Authorities say policies are aimed at stopping the spread of the coronavirus, but right-wing activists and local residents say it is an attempt by the government to avoid grand funerals that are fueling more resentment against India

Police Inspector General Vijay Kumar said in a recent interview with the Hindu newspaper that the policy “not only stopped the spread of COVID infections, it also stopped the glorification of terrorists and potential legal issues and has avoided order “

However, authorities have not stopped government sponsored funerals for government forces killed in the fight against the rebels

“Not returning the bodies of those killed is a humiliation for humanity,” said Zareef Ahmed Zareef, a civil rights activist and prominent Kashmiri poet

Distraught families of rebels and civilians killed by government forces have repeatedly called for authorities to allow final rituals and proper burials in ancestral villages under Muslim beliefs, the pleas have been repeatedly dismissed

A woman offers flowers when relatives of suspected rebels killed by government forces visit a cemetery in Sonamarg, a remote mountain town in Kashmir [File: Aijaz Hussain / AP Photo] Families have sometimes discreetly visited the remote cemeteries and the graves of their relatives marked with stones and their names scribbled with brushes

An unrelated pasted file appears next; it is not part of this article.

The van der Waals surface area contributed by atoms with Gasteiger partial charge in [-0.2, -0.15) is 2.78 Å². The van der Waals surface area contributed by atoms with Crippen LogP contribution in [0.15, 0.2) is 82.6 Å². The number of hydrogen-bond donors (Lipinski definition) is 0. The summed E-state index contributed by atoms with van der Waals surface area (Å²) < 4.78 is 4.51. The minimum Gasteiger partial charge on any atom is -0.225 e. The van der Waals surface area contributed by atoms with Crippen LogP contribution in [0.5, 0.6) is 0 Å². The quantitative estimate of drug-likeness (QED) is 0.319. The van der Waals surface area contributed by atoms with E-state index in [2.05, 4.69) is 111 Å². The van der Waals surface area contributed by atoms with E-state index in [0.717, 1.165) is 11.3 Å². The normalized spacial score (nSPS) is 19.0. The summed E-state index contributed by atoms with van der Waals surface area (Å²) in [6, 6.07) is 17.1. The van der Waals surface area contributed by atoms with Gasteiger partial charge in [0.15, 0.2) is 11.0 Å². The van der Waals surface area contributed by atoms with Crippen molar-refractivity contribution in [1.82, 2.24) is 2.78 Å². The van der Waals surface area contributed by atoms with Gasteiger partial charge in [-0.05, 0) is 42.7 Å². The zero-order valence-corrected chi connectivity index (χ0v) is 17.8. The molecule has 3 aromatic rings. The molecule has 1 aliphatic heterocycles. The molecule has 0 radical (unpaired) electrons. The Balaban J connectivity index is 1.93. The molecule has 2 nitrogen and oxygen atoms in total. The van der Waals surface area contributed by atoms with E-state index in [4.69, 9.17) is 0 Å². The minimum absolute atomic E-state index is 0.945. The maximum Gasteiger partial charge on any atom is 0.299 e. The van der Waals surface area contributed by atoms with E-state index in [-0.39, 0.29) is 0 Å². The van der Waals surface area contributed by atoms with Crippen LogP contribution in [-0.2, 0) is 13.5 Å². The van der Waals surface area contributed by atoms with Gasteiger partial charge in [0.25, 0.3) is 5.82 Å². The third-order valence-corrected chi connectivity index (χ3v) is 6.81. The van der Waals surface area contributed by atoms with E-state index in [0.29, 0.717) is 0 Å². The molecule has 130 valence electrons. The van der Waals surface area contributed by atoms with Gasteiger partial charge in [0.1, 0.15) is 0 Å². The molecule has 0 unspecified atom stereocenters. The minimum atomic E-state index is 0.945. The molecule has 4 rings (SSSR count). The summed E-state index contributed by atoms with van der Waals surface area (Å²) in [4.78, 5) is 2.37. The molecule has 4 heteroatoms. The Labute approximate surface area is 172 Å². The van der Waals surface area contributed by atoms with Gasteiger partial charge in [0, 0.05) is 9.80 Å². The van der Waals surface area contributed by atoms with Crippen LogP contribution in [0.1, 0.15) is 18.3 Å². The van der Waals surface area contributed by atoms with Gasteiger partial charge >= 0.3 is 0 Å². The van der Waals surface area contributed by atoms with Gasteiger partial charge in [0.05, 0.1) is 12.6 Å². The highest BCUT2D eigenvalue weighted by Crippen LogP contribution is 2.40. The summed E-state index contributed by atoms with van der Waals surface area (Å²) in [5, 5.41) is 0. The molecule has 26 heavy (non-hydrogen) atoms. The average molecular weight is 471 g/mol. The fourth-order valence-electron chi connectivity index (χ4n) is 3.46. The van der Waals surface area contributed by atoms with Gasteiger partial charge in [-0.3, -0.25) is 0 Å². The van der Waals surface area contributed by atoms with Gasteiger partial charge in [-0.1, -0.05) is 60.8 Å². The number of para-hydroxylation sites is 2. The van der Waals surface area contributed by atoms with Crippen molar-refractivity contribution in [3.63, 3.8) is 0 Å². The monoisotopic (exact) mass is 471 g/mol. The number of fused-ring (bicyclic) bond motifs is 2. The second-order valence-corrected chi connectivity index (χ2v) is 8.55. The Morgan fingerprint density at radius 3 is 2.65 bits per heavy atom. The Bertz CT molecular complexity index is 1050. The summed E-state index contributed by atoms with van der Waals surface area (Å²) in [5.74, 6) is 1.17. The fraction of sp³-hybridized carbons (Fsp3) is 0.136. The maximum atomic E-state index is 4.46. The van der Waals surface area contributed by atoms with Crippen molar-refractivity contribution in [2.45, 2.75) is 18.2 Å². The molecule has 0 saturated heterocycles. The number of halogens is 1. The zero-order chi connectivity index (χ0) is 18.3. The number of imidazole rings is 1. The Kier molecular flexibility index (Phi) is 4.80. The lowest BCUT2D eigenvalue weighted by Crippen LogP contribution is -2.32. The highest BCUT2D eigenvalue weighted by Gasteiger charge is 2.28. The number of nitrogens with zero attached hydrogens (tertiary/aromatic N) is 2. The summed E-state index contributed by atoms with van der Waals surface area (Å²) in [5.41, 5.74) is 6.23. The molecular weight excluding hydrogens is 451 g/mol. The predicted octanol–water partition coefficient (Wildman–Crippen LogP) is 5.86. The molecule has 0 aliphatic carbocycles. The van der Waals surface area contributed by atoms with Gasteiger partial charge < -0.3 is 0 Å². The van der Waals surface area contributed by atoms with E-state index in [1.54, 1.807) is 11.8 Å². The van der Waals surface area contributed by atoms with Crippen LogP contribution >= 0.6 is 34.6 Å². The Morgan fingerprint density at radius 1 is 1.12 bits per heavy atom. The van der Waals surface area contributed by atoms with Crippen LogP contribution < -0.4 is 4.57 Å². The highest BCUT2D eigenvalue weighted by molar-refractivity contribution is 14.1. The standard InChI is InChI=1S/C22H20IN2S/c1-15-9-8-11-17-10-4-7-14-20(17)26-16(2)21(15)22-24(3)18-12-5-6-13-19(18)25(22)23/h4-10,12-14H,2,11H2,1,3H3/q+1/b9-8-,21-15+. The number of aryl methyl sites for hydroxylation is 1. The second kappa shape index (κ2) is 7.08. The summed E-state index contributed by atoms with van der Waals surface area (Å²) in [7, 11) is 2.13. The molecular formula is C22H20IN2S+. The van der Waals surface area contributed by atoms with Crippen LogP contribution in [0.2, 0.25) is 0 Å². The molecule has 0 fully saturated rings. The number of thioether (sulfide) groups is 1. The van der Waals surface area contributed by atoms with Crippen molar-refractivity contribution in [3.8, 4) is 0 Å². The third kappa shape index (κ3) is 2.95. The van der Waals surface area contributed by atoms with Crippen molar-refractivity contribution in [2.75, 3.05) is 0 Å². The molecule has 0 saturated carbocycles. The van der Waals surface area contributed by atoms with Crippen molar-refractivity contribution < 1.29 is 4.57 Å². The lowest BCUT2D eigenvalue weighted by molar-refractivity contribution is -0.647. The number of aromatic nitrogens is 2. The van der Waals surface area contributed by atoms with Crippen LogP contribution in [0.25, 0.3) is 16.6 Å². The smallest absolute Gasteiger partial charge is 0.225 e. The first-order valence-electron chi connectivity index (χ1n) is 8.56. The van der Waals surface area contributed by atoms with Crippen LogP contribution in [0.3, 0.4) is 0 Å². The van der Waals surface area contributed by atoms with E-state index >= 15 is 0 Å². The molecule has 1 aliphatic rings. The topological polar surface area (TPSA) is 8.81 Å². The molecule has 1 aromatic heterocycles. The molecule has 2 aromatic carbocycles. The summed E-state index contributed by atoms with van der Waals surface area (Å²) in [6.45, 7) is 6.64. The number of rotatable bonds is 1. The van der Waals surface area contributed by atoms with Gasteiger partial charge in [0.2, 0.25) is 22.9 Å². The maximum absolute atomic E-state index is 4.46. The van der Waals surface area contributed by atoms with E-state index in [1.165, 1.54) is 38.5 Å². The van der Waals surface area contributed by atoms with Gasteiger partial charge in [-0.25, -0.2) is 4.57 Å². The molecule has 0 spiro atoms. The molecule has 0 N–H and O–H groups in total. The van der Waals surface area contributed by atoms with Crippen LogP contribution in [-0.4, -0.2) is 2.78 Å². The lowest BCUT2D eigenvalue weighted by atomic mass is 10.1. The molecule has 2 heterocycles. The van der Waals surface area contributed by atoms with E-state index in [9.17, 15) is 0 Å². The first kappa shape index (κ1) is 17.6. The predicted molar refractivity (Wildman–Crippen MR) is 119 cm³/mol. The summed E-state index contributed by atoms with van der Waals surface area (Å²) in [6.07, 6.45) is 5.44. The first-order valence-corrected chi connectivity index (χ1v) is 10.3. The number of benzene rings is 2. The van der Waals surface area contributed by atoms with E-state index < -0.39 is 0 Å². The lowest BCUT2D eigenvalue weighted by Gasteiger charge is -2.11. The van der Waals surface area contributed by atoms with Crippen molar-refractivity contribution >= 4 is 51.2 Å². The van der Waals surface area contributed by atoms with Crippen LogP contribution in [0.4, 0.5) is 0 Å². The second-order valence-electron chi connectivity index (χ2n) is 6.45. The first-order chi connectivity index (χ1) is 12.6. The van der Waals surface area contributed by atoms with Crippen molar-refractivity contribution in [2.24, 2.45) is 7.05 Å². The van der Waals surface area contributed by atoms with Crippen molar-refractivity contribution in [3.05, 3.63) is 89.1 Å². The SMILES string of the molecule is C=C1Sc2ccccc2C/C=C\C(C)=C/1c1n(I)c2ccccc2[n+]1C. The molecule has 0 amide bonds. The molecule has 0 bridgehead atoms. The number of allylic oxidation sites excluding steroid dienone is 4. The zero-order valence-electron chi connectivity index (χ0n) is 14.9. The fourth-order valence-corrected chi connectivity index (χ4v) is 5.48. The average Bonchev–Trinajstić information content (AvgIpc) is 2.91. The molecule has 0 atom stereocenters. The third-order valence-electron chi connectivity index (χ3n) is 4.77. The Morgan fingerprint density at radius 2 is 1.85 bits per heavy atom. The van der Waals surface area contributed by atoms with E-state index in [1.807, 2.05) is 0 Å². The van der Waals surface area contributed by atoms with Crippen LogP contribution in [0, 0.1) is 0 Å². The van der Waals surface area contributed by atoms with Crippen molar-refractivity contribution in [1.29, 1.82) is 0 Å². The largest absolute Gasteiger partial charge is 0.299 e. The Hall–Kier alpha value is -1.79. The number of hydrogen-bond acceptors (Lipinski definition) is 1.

By last April, Indian armed forces had handed over the bodies of suspected rebels to their relatives for funeral. Since then, according to police, 158 suspected rebels have been buried in isolated locations

On 30 On December 12th, when Ahmed received news of his son’s murder, he rushed to a police facility in Srinagar, where Ather’s body was being kept. When the police later transported the body with those of the other two men to a remote mountain for burial, Ahmed followed / p>

On the way he was stopped several times, but asked the Indian armed forces to let him see his son’s face one last time, he said. When he finally reached the tomb, he was shocked

Ahmed said the graves were dug by an earthmoving machine, contrary to traditional practice in which they were dug from shovels and generally marked with marble headstones

“They weren’t digging graves, they were hastily digging pits,” he said, “I myself lowered my son into this pit”

Tears roll down the cheeks of seven year old Mahira Nazir, cousin of 16 year old Ather Mushtaq [Dar Yasin / AP Photo] Experts and legal activists say refusing to return bodies to families is a crime

“It is a total violation of international law and the Geneva Conventions,” said Parvez Imroz, a well-known human rights attorney, “This is even against local law”

Ather’s killing and burial in the distance caused public mourning Thousands called for the bodies to be returned on social media

In his family’s simple home in Bellow, mourners surrounded Athers grieving mother. His sister shouted, “Mother, have patience, he will come back. He promised me he will”

Journalists have been attacked and press freedom restricted since India revoked Kashmir’s special status last year

The Gujjar community says their trees – an important source of livelihood – were felled as part of the government’s clearance

“The repression doesn’t last,” my grandfather – now 91 years old and in poor health – tells me as the police line the streets outside


World News – CA – “I ask India to return my son’s body”: Kashmir’s teenage father